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K-State easily beats Texas Tech

LUBBOCK, Texas — Jacob Pullen caught the ball inches behind the three-point line on the right wing, calmly sent it high into the air and watched as it swished through the net.

It was the junior guard's first shot of the game, and seemed unspectacular compared to the glut of extraordinary baskets he made on a night when he led all scorers with 28 points. But there was no doubting the significance of his start in No. 6 Kansas State's 83-64 victory over Texas Tech at United Spirit Arena on Tuesday night.

The jumper came immediately after Texas Tech took its only lead, and allowed K-State to control things the rest of the way.

It also gave Pullen the springboard he needed to score a season-high 21 first-half points.

"I just went with it," Pullen said. "As the half kept going, I got more aggressive."

K-State coach Frank Martin didn't need to see Pullen swish a three-pointer to know he was going to lead the Wildcats (23-4, 10-3 Big 12) to a sixth straight victory.

He knew Pullen was going to do that less than an hour after waking up Tuesday.

"There was something about his body language, about the message that he kept repeating to the team in the locker room and on the bus," Martin said. "I've been around him enough where I'm starting to have reads on him, and I had the feel that he was really, really zoned in today."

All season, Pullen or Denis Clemente has carried that swagger. Recently it has been Clemente, who scored 27 points in the Wildcats' last game at Oklahoma and 30 against Iowa State three games earlier.

On other nights, it has been Pullen who has scored 20 or more points in 11 games.

"We were trying to stay on him (Pullen) and make it hard on him, then you turn around and he has 21 at half," Texas Tech coach Pat Knight said. "That kid is an all-conference, first-team guard, and then you have Clemente who is the same thing. You can't ask for a better guard combo than that."

In the second half, Knight challenged his players to better defend Pullen. He had seven points, but it opened the door for everyone else to get open shots.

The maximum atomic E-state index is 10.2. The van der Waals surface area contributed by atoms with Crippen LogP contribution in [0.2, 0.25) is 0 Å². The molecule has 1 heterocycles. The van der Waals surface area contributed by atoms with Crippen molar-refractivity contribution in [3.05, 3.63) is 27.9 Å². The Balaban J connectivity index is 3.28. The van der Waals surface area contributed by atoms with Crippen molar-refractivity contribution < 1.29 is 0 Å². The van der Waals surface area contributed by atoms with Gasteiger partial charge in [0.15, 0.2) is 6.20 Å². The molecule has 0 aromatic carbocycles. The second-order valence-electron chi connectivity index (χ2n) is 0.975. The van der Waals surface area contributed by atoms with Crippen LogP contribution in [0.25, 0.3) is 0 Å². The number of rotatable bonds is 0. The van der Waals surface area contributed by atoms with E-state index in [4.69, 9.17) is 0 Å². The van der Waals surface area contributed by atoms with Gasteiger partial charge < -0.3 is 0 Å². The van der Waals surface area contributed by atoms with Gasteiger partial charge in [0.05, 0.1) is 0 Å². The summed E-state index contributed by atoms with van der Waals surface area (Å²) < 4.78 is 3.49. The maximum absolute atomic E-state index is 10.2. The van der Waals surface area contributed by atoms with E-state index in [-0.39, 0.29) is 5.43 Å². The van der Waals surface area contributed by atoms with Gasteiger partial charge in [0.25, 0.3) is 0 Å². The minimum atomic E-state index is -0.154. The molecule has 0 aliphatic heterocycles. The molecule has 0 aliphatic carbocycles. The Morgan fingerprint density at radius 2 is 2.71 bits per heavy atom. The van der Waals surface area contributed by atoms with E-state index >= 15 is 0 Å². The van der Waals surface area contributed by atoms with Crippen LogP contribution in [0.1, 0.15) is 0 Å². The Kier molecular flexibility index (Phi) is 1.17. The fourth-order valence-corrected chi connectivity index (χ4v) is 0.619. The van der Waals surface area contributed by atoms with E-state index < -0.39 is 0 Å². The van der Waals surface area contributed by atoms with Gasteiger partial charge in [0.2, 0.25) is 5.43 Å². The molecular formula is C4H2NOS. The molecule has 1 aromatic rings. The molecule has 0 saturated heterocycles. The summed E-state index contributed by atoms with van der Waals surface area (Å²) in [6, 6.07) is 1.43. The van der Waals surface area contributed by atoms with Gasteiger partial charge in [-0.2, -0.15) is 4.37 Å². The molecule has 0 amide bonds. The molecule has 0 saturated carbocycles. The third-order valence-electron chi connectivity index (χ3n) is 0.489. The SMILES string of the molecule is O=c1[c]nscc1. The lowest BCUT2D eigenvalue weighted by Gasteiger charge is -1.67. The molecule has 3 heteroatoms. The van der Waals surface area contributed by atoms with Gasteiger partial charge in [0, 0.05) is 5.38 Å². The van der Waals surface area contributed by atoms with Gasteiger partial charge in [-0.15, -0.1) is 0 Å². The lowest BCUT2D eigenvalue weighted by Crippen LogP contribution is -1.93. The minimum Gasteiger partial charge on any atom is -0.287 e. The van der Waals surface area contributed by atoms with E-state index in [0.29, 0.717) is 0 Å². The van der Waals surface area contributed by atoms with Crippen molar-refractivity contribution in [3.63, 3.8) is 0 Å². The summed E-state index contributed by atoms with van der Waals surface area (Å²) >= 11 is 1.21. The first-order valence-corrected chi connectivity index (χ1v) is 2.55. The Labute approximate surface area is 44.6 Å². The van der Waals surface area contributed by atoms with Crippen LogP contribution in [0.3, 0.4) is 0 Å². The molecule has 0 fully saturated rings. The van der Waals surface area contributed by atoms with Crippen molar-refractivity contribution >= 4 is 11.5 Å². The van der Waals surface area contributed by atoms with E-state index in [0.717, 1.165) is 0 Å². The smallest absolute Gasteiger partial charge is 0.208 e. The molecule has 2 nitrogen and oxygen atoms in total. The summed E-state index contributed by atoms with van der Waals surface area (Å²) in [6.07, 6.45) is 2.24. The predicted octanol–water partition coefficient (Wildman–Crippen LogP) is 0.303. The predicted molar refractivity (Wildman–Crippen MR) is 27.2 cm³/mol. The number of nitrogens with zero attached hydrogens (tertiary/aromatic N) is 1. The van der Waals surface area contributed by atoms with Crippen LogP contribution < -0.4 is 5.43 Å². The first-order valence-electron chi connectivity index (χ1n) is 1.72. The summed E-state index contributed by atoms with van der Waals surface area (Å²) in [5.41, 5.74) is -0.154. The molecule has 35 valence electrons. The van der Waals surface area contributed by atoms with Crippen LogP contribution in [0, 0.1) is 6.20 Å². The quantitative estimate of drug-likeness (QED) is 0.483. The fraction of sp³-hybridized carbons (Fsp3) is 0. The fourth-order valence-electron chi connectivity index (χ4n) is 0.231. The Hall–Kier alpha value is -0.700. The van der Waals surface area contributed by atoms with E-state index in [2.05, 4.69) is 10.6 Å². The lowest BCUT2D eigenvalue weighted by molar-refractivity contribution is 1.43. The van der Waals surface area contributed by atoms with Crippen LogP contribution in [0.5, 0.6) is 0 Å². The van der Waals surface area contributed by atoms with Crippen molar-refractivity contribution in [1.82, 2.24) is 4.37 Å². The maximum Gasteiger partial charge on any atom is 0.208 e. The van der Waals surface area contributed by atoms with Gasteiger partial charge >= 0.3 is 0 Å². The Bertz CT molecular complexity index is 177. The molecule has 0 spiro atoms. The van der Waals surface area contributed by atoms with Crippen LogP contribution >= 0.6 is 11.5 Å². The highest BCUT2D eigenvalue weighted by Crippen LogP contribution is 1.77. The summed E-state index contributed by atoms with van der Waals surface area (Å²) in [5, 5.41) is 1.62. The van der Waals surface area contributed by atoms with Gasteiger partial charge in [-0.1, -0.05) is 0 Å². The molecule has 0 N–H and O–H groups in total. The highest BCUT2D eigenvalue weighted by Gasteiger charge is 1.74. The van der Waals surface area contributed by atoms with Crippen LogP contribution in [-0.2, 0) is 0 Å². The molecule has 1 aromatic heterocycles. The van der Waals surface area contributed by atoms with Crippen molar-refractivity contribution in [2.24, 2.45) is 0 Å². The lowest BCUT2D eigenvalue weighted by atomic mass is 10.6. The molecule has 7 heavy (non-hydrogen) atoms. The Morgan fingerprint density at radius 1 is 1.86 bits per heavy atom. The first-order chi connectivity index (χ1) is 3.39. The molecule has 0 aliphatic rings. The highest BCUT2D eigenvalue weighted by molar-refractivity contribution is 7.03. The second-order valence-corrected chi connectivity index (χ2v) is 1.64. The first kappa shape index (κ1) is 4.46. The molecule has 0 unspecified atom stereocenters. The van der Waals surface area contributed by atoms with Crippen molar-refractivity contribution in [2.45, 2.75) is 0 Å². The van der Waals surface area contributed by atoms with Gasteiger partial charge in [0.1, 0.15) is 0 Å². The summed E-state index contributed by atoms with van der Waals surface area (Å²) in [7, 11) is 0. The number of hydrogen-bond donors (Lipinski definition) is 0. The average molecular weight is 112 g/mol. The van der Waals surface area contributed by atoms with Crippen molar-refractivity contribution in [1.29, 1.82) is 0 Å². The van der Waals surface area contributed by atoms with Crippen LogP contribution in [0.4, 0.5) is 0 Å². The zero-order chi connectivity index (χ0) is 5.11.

Jamar Samuels had 14 points and 11 rebounds, Clemente scored 14 points and five assists, and junior forward Curtis Kelly got 12 points and eight rebounds.

That spread attack helped K-State immediately push Texas Tech back when it cut the Wildcats' 39-29 halftime lead to 43-37 less than four minutes into the second half.

Before you knew it, Kelly, Pullen, Dominique Sutton and Clemente had all scored to get K-State's lead back out to 57-42. It went on to lead by as many as 22 points.

"When you're playing with a good team like I'm playing with this year," Pullen said, "we're just doing a good job of keeping the balance. Teams have to stay honest. You can't really double anybody. We've got post players scoring the ball, Denis shooting the ball in, Dom is playing more aggressive offensively. I think we've just got the full package offensively."

The Wildcats' recent results — six straight wins, six straight road wins — back that up.

Since February began, K-State has been favored in six straight games and won all six. None of its opponents have owned a winning conference record, and none of the victories have been worth bragging about. But that's why its players no longer enthusiastically celebrate wins like they have in past seasons.

Samuels used few words to sum up the night.

"It was a silent game," Samuels said. "We just played well."

Pullen felt like elaborating.

"We've gotta make sure we stay up front," Pullen said. "So we handle stuff as a business, like a corporation."

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